The right eloquence needs no bell to call the people together and no constable to keep them. ~ Emerson

Wednesday, March 19, 2014


How Obama Can Exploit His Own Weakness for a Long-Term Victory

Former boxing legend Muhammad Ali was a phenomenal combination of speed, power, and endurance in his youth – he could out-box, out-punch, and out-last any opponent.  His rise to the top was swift and unstoppable.  Alas, age takes its toll on even the greatest and eventually Ali began to lose aptitude in each category.  To stretch out his years as champion, Ali needed a new trick or technique to allow him to outlast younger opponents with less talent but more stamina.  Thus, the rope-a-dope became the trademark of Ali’s later career.

Ali would assume a protected stance, lying against the ropes, and allow opponents to pummel him, fighting back just enough to avoid the referee taking points.  The ropes’ elasticity absorbed most of the force of opponents’ blows.  Eventually, opponents would “punch themselves out.”  Then the rested Ali would suddenly explode, quickly hurting or finishing off the now tired and mistake-prone contenders.
Is a political version of  rope-a-dope
Obama’s best bet to deal with
Republicans on the ACA?

The technique was risky but brilliant.  Ali purposely put himself in what appeared to be a losing position with the aim of becoming the eventual victor.  It almost always worked.  Although Ali made the technique famous he was not the only, or even the first, boxer to employ it.  A fighter needs intelligence and patience to make the rope-a-dope work to his advantage.

If President Obama has anything in common with Ali, it is surely his rapid rise in national politics.  Also like Ali, Obama has been feared down for the count in his Presidency, only to rebound in popularity and influence.  Finally, he has repeatedly demonstrated endurance and imperturbability when dealing with opponents.

Now he finds himself on the ropes yet again over problems with the rollout of his signature legislative accomplishment – the Affordable Care Act (ACA).  Republicans just won a special House election in Florida using repeal of the law as their sole issue.  The Democratic challenger embraced rather than ran away from the ACA.

A recent Wall Street Journal editorial exults, “The mend-it-don't-end-it strategy now looks more perilous.”  I agree with this assessment.  Friends and advisors are warning the President that Democrats may lose control of the Senate.  I also agree this is very possible.

Obama and the Democrats will spend between now and November trying to punch their way out of trouble.  But supposing the unthinkable occurs and Obama faces the prospect of a Republican Congressional majority in his last two years, already lame duck territory for any sitting two-term President.  How does he come through these final rounds without looking completely bruised and defeated?

The answer may be a political form of the rope-a-dope.

Obama has some reason to believe he can play immovable object to the GOP’s irresistible force of repeal.  First, he believes the ACA has already received enough enrollments to achieve a kind of critical mass.  Writing in Forbes magazine, Bruce Japsen thinks he might be correct.  “Some experts seem to agree with Obama that enough have enrolled  . . . even though there could be up to two million fewer Americans covered than the White House had hoped . . . health insurance companies have said the enrollment is trending younger and there have been few surprises that would require them to pull out of the program.”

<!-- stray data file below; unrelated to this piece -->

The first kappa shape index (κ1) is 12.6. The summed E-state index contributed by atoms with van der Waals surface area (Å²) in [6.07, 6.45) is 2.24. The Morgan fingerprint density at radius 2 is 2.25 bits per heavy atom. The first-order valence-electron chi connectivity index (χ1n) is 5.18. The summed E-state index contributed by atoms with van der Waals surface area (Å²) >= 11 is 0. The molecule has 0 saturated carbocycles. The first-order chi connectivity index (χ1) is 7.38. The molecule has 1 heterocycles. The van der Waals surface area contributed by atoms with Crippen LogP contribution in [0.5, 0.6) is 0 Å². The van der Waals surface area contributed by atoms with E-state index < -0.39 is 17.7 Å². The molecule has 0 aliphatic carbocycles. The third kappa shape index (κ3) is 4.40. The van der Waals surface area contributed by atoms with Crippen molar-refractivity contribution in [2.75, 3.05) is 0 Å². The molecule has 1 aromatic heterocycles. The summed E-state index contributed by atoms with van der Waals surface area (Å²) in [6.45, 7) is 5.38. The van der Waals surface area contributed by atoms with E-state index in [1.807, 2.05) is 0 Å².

Moreover, Obama will retain veto power over any repeal votes and it is unlikely that even generous gains will give Congressional Republicans the ability to override him in both houses.

The unspoken question about the rope-a-dope strategy is why any opponent would possibly be willing to play along?  In the case of Ali, the chance to flatten the champ when he seemed weakest proved irresistible to challenger after challenger, even as they realized they were being played.  Given their acrimonious relationship over the past six years, Republicans in Congress seem equally unable to restrain themselves from attempting to land a fatal blow to Obama.

In many ways, they have been playing rope-a-dope themselves where health-care reform is concerned, allowing Obama and Democrats to own the issue entirely.  Discipline was relatively easy to maintain when any sign of compromise or cooperation with the President was seen as weakness by the conservative base.  Republicans have played a waiting game; sure that public discontent would eventually sweep them back into power.

Now that they sense a return to power is imminent, many on the right are suddenly arguing not for repeal but for gradual, modest reform that attempts to fix problems the ACA’s rollout has exposed.  Many of these are changes that Obama – although not necessarily Congressional Democrats – could probably live with.  Republican leaders feel safe to trot them out because they no longer look like compromise but rather mandates forced upon a weak President.  A smart and patient Obama might do well simply to lean against the ropes and take them, along with the commensurate GOP gloating.

With every body blow they (fail to) land, Republicans will be increasing their ownership in the ACA.  Simply by postponing repeal for two years, Obama’s rope-a-dope might be sufficient to entrench the new law as a permanent part of the social safety net, along with Medicaid and Social Security.

Obviously, Obama would probably prefer to fight from a position of strength.  Yet he has been trying that for six years now without showing the will or the power to land the final blow.  Republicans have generally erred in the past by underestimating Obama when he appears weakest.  Once they have him on the ropes, they may find they have the President exactly where he wants them.

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